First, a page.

The Reporting of Injuries, Diseases and Dangerous Occurrences Regulations 1995
If you are an employer, self-employed or in control of work premises, you are required
under RIDDOR to report some work-related accidents, diseases and dangerous occurrences.
Reporting accidents and ill health at work is a legal requirement. The information
enables the Health and Safety Executive (HSE) and local authorities to identify
where and how risks arise and to investigate serious accidents.
You must report all of the following:
- a death or major injury
- an over-three-day injury (that is when an employee
or self-employed person has an accident at work and is unable to work for over three
days, but does not have a major injury)
- a work-related disease
- a dangerous occurrence (this is when something happens that does not result in a
reportable injury, but which clearly could have done)
The reporting procedure which has been in place since 1996 is now simplified and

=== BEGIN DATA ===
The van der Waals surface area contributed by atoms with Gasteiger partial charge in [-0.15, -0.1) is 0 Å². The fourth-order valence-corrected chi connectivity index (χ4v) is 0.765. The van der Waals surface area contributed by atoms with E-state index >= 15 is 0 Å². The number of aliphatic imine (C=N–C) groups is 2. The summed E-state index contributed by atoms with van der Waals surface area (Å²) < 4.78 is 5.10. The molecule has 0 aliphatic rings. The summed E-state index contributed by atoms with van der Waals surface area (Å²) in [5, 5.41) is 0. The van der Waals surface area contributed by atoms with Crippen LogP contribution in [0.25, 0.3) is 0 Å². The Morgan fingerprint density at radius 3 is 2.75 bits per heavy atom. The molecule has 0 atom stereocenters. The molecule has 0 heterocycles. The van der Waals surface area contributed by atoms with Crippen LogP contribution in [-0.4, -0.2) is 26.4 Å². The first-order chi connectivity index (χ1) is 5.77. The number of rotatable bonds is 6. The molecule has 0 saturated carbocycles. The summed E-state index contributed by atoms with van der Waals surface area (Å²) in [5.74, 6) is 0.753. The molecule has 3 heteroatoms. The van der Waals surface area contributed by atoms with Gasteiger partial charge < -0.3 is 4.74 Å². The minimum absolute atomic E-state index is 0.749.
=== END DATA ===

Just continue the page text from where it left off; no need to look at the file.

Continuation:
offers a facility to report all cases to a single point, the Incident Contact Centre
(ICC), based at Caerphilly.
The new centre will mean that you no longer need to be concerned about which office
and which enforcing authority you should report to.
You can report incidents in a variety of ways, by telephone, fax, via the Internet,
or by post, making it more convenient for you. (The telephone service is available
Monday to Friday from 8.30am to 5.00pm). You can still report directly to your local
HSE office or local authority (by phone and then on form 2508 or 2508A), and these
reports will be forwarded to the ICC for processing.
If you use the Internet or telephone service you may not have your own copy of the
official reporting forms (2508 and 2508A) - the requirement to keep a record of
reported incidents for inspection by visiting officers still remains. To help with
this you will be sent a copy of your report and given the chance to correct any
errors in it.
The new procedure will make reporting easier. It should also improve the quality
of the information obtained, allowing for more detailed risk assessments to help
HSE and local authorities get a better understanding of trends.
The ICC is a joint venture between HSE and the local authorities.